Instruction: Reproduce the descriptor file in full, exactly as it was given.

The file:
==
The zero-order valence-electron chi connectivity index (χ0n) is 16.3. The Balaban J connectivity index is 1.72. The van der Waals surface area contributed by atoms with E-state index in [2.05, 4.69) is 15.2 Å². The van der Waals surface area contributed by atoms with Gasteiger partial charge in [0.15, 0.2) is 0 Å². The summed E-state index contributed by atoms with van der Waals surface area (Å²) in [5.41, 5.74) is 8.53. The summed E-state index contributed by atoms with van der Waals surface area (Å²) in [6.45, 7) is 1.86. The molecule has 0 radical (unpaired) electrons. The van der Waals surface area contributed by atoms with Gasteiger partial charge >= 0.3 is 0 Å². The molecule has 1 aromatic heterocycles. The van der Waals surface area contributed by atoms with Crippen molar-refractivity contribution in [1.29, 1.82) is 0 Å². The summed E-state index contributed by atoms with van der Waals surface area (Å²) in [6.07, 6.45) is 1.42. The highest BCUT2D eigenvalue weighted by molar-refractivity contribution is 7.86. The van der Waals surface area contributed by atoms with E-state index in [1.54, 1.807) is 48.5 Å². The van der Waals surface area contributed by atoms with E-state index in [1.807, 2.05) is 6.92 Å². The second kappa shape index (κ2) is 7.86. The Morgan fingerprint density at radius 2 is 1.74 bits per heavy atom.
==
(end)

The zero-order valence-electron chi connectivity index (χ0n) is 16.3. The Balaban J connectivity index is 1.72. The van der Waals surface area contributed by atoms with E-state index in [2.05, 4.69) is 15.2 Å². The van der Waals surface area contributed by atoms with Gasteiger partial charge in [0.15, 0.2) is 0 Å². The summed E-state index contributed by atoms with van der Waals surface area (Å²) in [5.41, 5.74) is 8.53. The summed E-state index contributed by atoms with van der Waals surface area (Å²) in [6.45, 7) is 1.86. The molecule has 0 radical (unpaired) electrons. The van der Waals surface area contributed by atoms with Gasteiger partial charge >= 0.3 is 0 Å². The molecule has 1 aromatic heterocycles. The van der Waals surface area contributed by atoms with Crippen molar-refractivity contribution in [1.29, 1.82) is 0 Å². The summed E-state index contributed by atoms with van der Waals surface area (Å²) in [6.07, 6.45) is 1.42. The highest BCUT2D eigenvalue weighted by molar-refractivity contribution is 7.86. The van der Waals surface area contributed by atoms with E-state index in [1.54, 1.807) is 48.5 Å². The van der Waals surface area contributed by atoms with E-state index in [1.807, 2.05) is 6.92 Å². The second kappa shape index (κ2) is 7.86. The Morgan fingerprint density at radius 2 is 1.74 bits per heavy atom.